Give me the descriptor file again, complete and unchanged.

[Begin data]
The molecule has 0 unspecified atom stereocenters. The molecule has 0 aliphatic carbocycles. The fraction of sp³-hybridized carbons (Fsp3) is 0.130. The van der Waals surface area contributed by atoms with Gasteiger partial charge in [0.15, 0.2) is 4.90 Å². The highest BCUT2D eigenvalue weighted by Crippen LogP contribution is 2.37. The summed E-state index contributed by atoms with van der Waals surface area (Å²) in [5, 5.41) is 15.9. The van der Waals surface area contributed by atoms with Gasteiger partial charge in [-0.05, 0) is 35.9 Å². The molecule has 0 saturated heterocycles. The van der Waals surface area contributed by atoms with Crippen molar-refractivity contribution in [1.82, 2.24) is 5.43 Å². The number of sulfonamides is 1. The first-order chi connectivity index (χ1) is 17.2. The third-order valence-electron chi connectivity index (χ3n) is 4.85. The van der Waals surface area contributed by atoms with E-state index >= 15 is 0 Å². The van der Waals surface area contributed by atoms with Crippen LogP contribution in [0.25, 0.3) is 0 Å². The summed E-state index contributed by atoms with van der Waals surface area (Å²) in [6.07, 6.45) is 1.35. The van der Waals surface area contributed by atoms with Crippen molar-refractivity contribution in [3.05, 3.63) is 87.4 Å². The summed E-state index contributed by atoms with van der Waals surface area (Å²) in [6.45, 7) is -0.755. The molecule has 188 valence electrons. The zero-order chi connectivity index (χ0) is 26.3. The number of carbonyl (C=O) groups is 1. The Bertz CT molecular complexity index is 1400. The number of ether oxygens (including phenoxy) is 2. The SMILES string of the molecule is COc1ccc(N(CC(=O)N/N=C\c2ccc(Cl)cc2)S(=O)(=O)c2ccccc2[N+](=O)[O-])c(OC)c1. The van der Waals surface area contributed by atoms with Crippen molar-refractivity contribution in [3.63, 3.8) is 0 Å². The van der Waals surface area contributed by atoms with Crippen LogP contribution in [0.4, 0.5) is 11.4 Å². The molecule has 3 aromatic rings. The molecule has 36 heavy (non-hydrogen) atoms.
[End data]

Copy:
The molecule has 0 unspecified atom stereocenters. The molecule has 0 aliphatic carbocycles. The fraction of sp³-hybridized carbons (Fsp3) is 0.130. The van der Waals surface area contributed by atoms with Gasteiger partial charge in [0.15, 0.2) is 4.90 Å². The highest BCUT2D eigenvalue weighted by Crippen LogP contribution is 2.37. The summed E-state index contributed by atoms with van der Waals surface area (Å²) in [5, 5.41) is 15.9. The van der Waals surface area contributed by atoms with Gasteiger partial charge in [-0.05, 0) is 35.9 Å². The molecule has 0 saturated heterocycles. The van der Waals surface area contributed by atoms with Crippen molar-refractivity contribution in [1.82, 2.24) is 5.43 Å². The number of sulfonamides is 1. The first-order chi connectivity index (χ1) is 17.2. The third-order valence-electron chi connectivity index (χ3n) is 4.85. The van der Waals surface area contributed by atoms with E-state index >= 15 is 0 Å². The van der Waals surface area contributed by atoms with Crippen LogP contribution in [0.25, 0.3) is 0 Å². The summed E-state index contributed by atoms with van der Waals surface area (Å²) in [6.07, 6.45) is 1.35. The van der Waals surface area contributed by atoms with Crippen molar-refractivity contribution in [3.05, 3.63) is 87.4 Å². The summed E-state index contributed by atoms with van der Waals surface area (Å²) in [6.45, 7) is -0.755. The molecule has 188 valence electrons. The zero-order chi connectivity index (χ0) is 26.3. The number of carbonyl (C=O) groups is 1. The Bertz CT molecular complexity index is 1400. The number of ether oxygens (including phenoxy) is 2. The SMILES string of the molecule is COc1ccc(N(CC(=O)N/N=C\c2ccc(Cl)cc2)S(=O)(=O)c2ccccc2[N+](=O)[O-])c(OC)c1. The van der Waals surface area contributed by atoms with Crippen molar-refractivity contribution in [3.63, 3.8) is 0 Å². The van der Waals surface area contributed by atoms with Crippen LogP contribution in [0.4, 0.5) is 11.4 Å². The molecule has 3 aromatic rings. The molecule has 36 heavy (non-hydrogen) atoms.